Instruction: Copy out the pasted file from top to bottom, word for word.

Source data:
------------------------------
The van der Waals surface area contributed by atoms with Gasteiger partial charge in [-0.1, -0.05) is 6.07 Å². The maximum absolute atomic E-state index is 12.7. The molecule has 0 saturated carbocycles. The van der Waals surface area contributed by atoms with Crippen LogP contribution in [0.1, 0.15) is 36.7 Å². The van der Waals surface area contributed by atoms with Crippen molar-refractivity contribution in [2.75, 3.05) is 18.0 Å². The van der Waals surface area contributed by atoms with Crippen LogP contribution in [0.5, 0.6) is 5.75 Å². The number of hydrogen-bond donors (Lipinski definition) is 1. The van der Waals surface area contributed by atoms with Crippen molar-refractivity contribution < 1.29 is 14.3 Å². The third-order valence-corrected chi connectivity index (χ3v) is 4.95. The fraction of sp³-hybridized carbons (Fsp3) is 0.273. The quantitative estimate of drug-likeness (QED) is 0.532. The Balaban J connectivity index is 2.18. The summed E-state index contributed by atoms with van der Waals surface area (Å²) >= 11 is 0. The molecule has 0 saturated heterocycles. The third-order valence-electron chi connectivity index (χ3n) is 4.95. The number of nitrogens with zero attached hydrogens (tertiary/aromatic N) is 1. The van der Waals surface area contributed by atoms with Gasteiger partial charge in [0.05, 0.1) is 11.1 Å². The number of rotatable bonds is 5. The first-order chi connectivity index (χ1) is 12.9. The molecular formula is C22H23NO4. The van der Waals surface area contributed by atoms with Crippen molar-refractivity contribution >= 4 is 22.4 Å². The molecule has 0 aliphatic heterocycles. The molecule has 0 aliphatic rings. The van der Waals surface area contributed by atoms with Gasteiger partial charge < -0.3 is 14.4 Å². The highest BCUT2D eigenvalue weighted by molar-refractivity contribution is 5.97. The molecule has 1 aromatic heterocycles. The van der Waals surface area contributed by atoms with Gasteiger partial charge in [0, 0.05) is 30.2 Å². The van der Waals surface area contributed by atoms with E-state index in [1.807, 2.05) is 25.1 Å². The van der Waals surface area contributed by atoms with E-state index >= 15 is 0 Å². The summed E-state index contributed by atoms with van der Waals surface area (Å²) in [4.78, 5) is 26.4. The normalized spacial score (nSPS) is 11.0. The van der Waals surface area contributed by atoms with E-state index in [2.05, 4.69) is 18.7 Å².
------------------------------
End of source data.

The van der Waals surface area contributed by atoms with Gasteiger partial charge in [-0.1, -0.05) is 6.07 Å². The maximum absolute atomic E-state index is 12.7. The molecule has 0 saturated carbocycles. The van der Waals surface area contributed by atoms with Crippen LogP contribution in [0.1, 0.15) is 36.7 Å². The van der Waals surface area contributed by atoms with Crippen molar-refractivity contribution in [2.75, 3.05) is 18.0 Å². The van der Waals surface area contributed by atoms with Crippen LogP contribution in [0.5, 0.6) is 5.75 Å². The number of hydrogen-bond donors (Lipinski definition) is 1. The van der Waals surface area contributed by atoms with Crippen molar-refractivity contribution < 1.29 is 14.3 Å². The third-order valence-corrected chi connectivity index (χ3v) is 4.95. The fraction of sp³-hybridized carbons (Fsp3) is 0.273. The quantitative estimate of drug-likeness (QED) is 0.532. The Balaban J connectivity index is 2.18. The summed E-state index contributed by atoms with van der Waals surface area (Å²) >= 11 is 0. The molecule has 0 saturated heterocycles. The third-order valence-electron chi connectivity index (χ3n) is 4.95. The number of nitrogens with zero attached hydrogens (tertiary/aromatic N) is 1. The van der Waals surface area contributed by atoms with Gasteiger partial charge in [0.05, 0.1) is 11.1 Å². The number of rotatable bonds is 5. The first-order chi connectivity index (χ1) is 12.9. The molecular formula is C22H23NO4. The van der Waals surface area contributed by atoms with Crippen molar-refractivity contribution >= 4 is 22.4 Å². The molecule has 0 aliphatic heterocycles. The molecule has 0 aliphatic rings. The van der Waals surface area contributed by atoms with Gasteiger partial charge < -0.3 is 14.4 Å². The highest BCUT2D eigenvalue weighted by molar-refractivity contribution is 5.97. The molecule has 1 aromatic heterocycles. The van der Waals surface area contributed by atoms with Gasteiger partial charge in [0, 0.05) is 30.2 Å². The van der Waals surface area contributed by atoms with E-state index in [1.807, 2.05) is 25.1 Å². The van der Waals surface area contributed by atoms with E-state index >= 15 is 0 Å². The summed E-state index contributed by atoms with van der Waals surface area (Å²) in [4.78, 5) is 26.4. The normalized spacial score (nSPS) is 11.0. The van der Waals surface area contributed by atoms with E-state index in [2.05, 4.69) is 18.7 Å².